Says JZ: "The photos you see here are simply pictures of soap. It’s really fantastic which you can find in a soap bubble or in a sheet of soap film." m that starts to show its incredible colors after about 20 seconds or so."
"To take these images," says Jim Z, "I made a small wire frame from a coat hanger. I wrapped it with soft foam material, so when I dipped the frame into a bowl of soap, the foam absorbed the solution and kept the sheet of soap film alive for about two or three minutes. That gave me plenty of time to take the pictures.
"The soap I used was simple bubble solution that you can buy it in a toy store or Wal-Mart. Kids blow bubbles with this stuff, but if you buy a quart size you can fill a bowl with it and then dip the wire frame into the bowl. When you lift the frame out, there is a sheet of soap film that starts to show its incredible colors after about 20 seconds or so."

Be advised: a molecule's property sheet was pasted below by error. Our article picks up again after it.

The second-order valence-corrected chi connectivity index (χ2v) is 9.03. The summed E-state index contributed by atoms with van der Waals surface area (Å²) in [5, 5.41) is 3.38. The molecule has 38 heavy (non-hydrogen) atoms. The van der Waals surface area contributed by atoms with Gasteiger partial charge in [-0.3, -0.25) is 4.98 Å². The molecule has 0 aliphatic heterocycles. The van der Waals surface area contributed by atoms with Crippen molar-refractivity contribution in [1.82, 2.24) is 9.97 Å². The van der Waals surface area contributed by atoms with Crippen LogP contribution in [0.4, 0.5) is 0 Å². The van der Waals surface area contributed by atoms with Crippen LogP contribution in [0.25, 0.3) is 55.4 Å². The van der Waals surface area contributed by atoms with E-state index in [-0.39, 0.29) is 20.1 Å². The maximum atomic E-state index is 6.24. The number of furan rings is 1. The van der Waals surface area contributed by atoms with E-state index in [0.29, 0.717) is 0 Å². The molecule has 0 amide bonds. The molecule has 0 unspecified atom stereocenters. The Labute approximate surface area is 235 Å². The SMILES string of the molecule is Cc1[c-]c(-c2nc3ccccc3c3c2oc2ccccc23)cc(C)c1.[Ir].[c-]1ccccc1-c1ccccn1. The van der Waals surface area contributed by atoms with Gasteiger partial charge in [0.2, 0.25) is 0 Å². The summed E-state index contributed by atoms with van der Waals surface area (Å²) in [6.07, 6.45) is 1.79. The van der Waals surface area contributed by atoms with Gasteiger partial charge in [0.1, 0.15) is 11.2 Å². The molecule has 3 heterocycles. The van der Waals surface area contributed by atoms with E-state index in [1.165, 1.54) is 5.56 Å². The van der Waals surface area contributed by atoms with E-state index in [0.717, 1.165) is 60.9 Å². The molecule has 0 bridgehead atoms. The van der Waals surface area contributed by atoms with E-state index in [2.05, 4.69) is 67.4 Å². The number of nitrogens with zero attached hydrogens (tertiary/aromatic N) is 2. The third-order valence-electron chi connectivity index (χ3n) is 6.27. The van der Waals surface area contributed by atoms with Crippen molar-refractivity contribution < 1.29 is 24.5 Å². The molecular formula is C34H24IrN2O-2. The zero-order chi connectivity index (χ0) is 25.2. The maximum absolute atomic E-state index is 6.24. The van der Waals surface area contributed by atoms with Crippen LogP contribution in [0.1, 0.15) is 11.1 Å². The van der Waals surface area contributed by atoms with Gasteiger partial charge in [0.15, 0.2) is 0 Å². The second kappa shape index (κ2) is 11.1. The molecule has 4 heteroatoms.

Here are more specifics on photographing soapy color abstracts:
- Use a black background.
- The sheet of soap film has to be reflecting a large white surface, so I used a studio soft box place about 18 inches away from the wire frame. You could easily use a white sheet with the flash placed behind it, or you could also use a diffusion panel that you can get from any photo outlet.
- Angle the sheet of film so that from the camera’s point of view, you can see the white fabric.
- I used a small lens aperture (f/32) and a macro lens to fill the frame with the incredible color. Depth of field is an issue because the back of the camera is oblique to the plane of the soap film, so use the smallest lens aperture you have available.
- This was obviously done with off-camera flash, so you need some way to trigger the flash when it is placed behind the white fabric. I used a Pocket Wizard to do this.
NOTE: Jim Zuckerman teaches many terrific online photography courses at BetterPhoto.com, including Eight Steps to More Dramatic Photography, Taking the Mystery Out of Flash Photography, and Techniques of Natural Light Photography.